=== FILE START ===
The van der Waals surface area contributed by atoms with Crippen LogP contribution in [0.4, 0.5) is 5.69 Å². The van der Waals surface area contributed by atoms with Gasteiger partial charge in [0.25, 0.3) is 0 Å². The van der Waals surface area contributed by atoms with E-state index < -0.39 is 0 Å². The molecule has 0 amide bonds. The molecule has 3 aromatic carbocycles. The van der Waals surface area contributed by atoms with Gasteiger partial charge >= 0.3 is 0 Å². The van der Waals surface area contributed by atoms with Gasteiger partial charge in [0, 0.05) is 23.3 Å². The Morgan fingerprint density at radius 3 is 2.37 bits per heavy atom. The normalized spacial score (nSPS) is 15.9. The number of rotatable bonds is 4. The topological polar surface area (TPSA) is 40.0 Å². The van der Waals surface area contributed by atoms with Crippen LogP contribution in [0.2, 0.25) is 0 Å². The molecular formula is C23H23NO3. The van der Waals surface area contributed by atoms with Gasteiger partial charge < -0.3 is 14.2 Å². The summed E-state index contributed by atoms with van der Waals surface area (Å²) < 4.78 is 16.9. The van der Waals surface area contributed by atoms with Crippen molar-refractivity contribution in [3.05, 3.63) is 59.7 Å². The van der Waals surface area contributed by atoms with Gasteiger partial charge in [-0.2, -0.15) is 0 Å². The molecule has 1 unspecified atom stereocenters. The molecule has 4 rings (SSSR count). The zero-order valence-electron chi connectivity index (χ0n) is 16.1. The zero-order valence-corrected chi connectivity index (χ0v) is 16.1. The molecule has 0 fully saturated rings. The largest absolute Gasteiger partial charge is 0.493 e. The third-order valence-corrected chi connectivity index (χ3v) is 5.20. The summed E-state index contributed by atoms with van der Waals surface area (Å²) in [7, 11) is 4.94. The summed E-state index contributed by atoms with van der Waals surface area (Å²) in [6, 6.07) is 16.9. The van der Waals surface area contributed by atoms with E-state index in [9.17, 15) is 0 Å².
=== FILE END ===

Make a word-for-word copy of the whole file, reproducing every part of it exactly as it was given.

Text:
The van der Waals surface area contributed by atoms with Crippen LogP contribution in [0.4, 0.5) is 5.69 Å². The van der Waals surface area contributed by atoms with Gasteiger partial charge in [0.25, 0.3) is 0 Å². The van der Waals surface area contributed by atoms with E-state index < -0.39 is 0 Å². The molecule has 0 amide bonds. The molecule has 3 aromatic carbocycles. The van der Waals surface area contributed by atoms with Gasteiger partial charge >= 0.3 is 0 Å². The van der Waals surface area contributed by atoms with Gasteiger partial charge in [0, 0.05) is 23.3 Å². The Morgan fingerprint density at radius 3 is 2.37 bits per heavy atom. The normalized spacial score (nSPS) is 15.9. The number of rotatable bonds is 4. The topological polar surface area (TPSA) is 40.0 Å². The van der Waals surface area contributed by atoms with Crippen LogP contribution in [0.2, 0.25) is 0 Å². The molecular formula is C23H23NO3. The van der Waals surface area contributed by atoms with Gasteiger partial charge < -0.3 is 14.2 Å². The summed E-state index contributed by atoms with van der Waals surface area (Å²) < 4.78 is 16.9. The van der Waals surface area contributed by atoms with Crippen molar-refractivity contribution in [3.05, 3.63) is 59.7 Å². The van der Waals surface area contributed by atoms with Gasteiger partial charge in [-0.2, -0.15) is 0 Å². The molecule has 1 unspecified atom stereocenters. The molecule has 4 rings (SSSR count). The zero-order valence-electron chi connectivity index (χ0n) is 16.1. The zero-order valence-corrected chi connectivity index (χ0v) is 16.1. The molecule has 0 fully saturated rings. The largest absolute Gasteiger partial charge is 0.493 e. The third-order valence-corrected chi connectivity index (χ3v) is 5.20. The summed E-state index contributed by atoms with van der Waals surface area (Å²) in [7, 11) is 4.94. The summed E-state index contributed by atoms with van der Waals surface area (Å²) in [6, 6.07) is 16.9. The van der Waals surface area contributed by atoms with E-state index in [9.17, 15) is 0 Å².